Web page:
Too personal? Perhaps. I mean, the idea of congestion pricing seemed pretty damned personal to me. How about my once pregnant wife, high-risk pregnancy, weekly appointments with her OB, the occasional extra appointment for a test or two here or there? Well, we live in Queens. Her choice of doctor (and we have to add the insurance company’s choice of doctor) was in Manhattan. You mean to tell me that you think it is perfectly fine to implement a congestion pricing scheme that would leave my pregnant wife only two real transit choices for every single appointment as well as for the “big day?” Choice number one, walk eight blocks, go up the subway steps, enter the subway system, up another set of steps, onto the train, 20 minute ride with rush hour bodies knit together like a big B.O. doily, change trains underground, 10 minute ride with rush hour bodies crushed to critical and sometimes urinating mass, up another set of steps, followed by a five block walk to the hospital. Choice number two, get in the car and wait 40 minutes to 2 hours to get through an $8.00 toll, per trip, and over a bridge that without the toll can take 5 minutes? Hey, I realize it is expensive to have a baby in New York, but you just took $416 out of that baby’s mouth. If you consider the time I spend waiting each day to make it through that toll, time I could have been at work after each doctor’s appointment, well even at minimum wage that’s an additional $371.80 you’ve taken from that child’s well-being. This doesn’t even count gas spent while waiting. Might not sound like much, and therefore it might not sound too personal, but let’s keep in mind there are 125,00 babies born in New York City every year. That’s 150,000 to 275,000 pregnant commuters at any given time. There's a hearing I want to hear!

Let us, for the moment, turn to discounting some of the lesser riddles embedded with the pro-congestion pricing pulpit. How about the idea that the intention of congestion pricing was to encourage people outside of the city to take mass transit? Well, we are getting closer here, but still untrue. Placing the toll booths on the bridges smack in the middle of the city means you are not looking to curtail outside cars from entering NYC, but that you are trying to curtail any cars, including the cars belonging to your own hard-working residents, from going to one particular area (the area where most of your citizens work). Bridges, sadly, form the perfect traffic bottleneck for toll booths. It makes sense that a money-monger would WANT to put the tolls on bridges, but if one is truly to encourage “outsiders” to opt for mass transit, than the toll booths logically need to be placed on the far more voluminous inbound roads on the outskirts of one’s jurisdiction. There would have to be sudden, expensive booth eyesores placed on each Nassau County road leading into Queens, the city’s largest county. Impossible!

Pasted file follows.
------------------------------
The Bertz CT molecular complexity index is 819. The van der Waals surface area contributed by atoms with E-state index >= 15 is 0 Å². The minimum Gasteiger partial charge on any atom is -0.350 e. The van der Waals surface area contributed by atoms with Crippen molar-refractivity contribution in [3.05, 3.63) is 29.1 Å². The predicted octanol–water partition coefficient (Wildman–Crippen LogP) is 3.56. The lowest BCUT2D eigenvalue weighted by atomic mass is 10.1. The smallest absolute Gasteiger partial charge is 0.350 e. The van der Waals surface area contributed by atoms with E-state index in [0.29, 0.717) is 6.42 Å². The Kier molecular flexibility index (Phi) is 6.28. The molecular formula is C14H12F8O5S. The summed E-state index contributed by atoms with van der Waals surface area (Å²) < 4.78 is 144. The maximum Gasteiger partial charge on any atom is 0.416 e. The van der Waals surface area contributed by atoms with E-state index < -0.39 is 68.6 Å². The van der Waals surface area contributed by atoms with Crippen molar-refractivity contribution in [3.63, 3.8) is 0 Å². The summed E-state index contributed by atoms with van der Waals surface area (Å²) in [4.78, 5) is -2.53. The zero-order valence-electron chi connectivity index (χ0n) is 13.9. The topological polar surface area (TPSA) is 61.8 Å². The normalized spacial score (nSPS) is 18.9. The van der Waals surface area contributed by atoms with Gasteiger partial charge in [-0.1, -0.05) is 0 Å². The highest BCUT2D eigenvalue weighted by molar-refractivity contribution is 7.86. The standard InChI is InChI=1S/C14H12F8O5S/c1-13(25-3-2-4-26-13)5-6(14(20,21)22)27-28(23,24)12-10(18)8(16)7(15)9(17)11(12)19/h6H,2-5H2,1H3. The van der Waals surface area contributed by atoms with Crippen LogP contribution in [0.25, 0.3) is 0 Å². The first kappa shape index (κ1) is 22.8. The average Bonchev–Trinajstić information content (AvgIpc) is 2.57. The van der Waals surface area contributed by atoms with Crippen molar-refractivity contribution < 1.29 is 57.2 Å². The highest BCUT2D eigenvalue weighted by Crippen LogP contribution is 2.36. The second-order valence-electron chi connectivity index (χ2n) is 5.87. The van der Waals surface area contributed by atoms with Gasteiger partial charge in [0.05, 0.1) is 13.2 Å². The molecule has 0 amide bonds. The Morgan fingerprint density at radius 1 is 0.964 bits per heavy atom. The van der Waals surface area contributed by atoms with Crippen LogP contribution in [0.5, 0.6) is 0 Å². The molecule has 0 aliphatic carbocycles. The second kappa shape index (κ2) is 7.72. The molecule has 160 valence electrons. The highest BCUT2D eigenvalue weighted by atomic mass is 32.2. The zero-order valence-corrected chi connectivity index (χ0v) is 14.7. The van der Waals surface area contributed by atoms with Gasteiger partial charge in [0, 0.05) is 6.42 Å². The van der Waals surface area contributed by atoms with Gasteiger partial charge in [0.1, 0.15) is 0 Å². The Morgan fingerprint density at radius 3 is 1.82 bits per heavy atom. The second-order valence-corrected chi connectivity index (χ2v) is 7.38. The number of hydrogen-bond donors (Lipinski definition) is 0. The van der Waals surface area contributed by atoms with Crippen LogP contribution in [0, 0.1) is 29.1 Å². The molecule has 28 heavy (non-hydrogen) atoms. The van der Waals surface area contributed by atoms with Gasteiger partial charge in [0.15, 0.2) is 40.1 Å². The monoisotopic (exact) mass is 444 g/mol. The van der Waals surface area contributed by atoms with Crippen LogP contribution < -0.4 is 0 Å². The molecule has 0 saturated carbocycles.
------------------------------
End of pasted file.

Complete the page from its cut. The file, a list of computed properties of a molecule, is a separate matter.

Instead, bridges were the target, and perhaps luckily for naysayers. See, the proposed placement of the booths couldn’t have any better illustrated all the flaws with the idea. One key argument I never heard brought up to combat congestion pricing was its effect. In effect, as a proposed method to “curtail” traffic in Manhattan by 13% to 40%, such was not a curtailing at all. It was a manner in which to EXPORT the traffic to other boroughs within the same city. Up to a Manhattan-sized 40% increase in traffic would be diverted to the local roads and neighborhoods housing the very citizens who predominantly support NYC’s central business nexus. That flat traffic increase is then additionally lumped on top of the then 40% more monstrous bottle-neck caused by the toll itself. Mosquito infestation? Blah! We’ll fix it. Send 40% of those mosquitoes to your brother’s house. It’s poor business ethic, plain and simple.